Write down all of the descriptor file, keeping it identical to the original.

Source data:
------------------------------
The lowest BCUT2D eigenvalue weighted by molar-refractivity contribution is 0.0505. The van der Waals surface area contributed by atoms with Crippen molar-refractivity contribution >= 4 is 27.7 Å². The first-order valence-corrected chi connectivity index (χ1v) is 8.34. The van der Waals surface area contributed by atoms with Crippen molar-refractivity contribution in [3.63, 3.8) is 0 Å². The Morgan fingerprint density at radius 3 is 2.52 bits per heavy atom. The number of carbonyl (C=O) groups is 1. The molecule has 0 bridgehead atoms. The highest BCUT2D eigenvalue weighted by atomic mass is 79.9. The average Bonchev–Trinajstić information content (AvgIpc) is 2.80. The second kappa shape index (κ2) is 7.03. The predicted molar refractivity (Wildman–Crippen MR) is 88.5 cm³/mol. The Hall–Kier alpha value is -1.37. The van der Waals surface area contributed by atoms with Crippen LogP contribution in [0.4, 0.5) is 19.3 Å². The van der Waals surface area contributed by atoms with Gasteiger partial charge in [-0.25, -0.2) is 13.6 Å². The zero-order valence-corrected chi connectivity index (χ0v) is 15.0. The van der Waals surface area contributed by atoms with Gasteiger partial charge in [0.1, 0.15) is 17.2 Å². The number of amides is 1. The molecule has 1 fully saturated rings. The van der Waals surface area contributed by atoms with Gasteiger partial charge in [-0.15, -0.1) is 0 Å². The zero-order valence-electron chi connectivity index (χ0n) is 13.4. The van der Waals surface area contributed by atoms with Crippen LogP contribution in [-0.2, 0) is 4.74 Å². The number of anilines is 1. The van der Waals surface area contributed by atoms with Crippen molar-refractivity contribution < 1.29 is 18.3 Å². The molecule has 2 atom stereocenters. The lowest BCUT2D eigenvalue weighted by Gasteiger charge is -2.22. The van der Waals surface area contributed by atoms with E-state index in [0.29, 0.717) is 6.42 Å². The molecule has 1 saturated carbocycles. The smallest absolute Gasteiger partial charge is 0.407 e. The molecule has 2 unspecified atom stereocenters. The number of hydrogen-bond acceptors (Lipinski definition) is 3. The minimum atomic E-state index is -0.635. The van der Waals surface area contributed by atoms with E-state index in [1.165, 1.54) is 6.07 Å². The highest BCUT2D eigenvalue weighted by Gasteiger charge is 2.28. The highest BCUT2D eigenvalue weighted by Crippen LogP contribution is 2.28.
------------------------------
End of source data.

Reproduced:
The lowest BCUT2D eigenvalue weighted by molar-refractivity contribution is 0.0505. The van der Waals surface area contributed by atoms with Crippen molar-refractivity contribution >= 4 is 27.7 Å². The first-order valence-corrected chi connectivity index (χ1v) is 8.34. The van der Waals surface area contributed by atoms with Crippen molar-refractivity contribution in [3.63, 3.8) is 0 Å². The Morgan fingerprint density at radius 3 is 2.52 bits per heavy atom. The number of carbonyl (C=O) groups is 1. The molecule has 0 bridgehead atoms. The highest BCUT2D eigenvalue weighted by atomic mass is 79.9. The average Bonchev–Trinajstić information content (AvgIpc) is 2.80. The second kappa shape index (κ2) is 7.03. The predicted molar refractivity (Wildman–Crippen MR) is 88.5 cm³/mol. The Hall–Kier alpha value is -1.37. The van der Waals surface area contributed by atoms with Crippen LogP contribution in [0.4, 0.5) is 19.3 Å². The van der Waals surface area contributed by atoms with Gasteiger partial charge in [-0.25, -0.2) is 13.6 Å². The zero-order valence-corrected chi connectivity index (χ0v) is 15.0. The van der Waals surface area contributed by atoms with Gasteiger partial charge in [0.1, 0.15) is 17.2 Å². The number of amides is 1. The molecule has 1 fully saturated rings. The van der Waals surface area contributed by atoms with Gasteiger partial charge in [-0.15, -0.1) is 0 Å². The zero-order valence-electron chi connectivity index (χ0n) is 13.4. The van der Waals surface area contributed by atoms with Crippen LogP contribution in [-0.2, 0) is 4.74 Å². The number of anilines is 1. The van der Waals surface area contributed by atoms with Crippen molar-refractivity contribution < 1.29 is 18.3 Å². The molecule has 2 atom stereocenters. The lowest BCUT2D eigenvalue weighted by Gasteiger charge is -2.22. The van der Waals surface area contributed by atoms with E-state index in [0.29, 0.717) is 6.42 Å². The molecule has 1 saturated carbocycles. The smallest absolute Gasteiger partial charge is 0.407 e. The molecule has 2 unspecified atom stereocenters. The number of hydrogen-bond acceptors (Lipinski definition) is 3. The minimum atomic E-state index is -0.635. The van der Waals surface area contributed by atoms with E-state index in [1.165, 1.54) is 6.07 Å². The highest BCUT2D eigenvalue weighted by Gasteiger charge is 2.28. The highest BCUT2D eigenvalue weighted by Crippen LogP contribution is 2.28.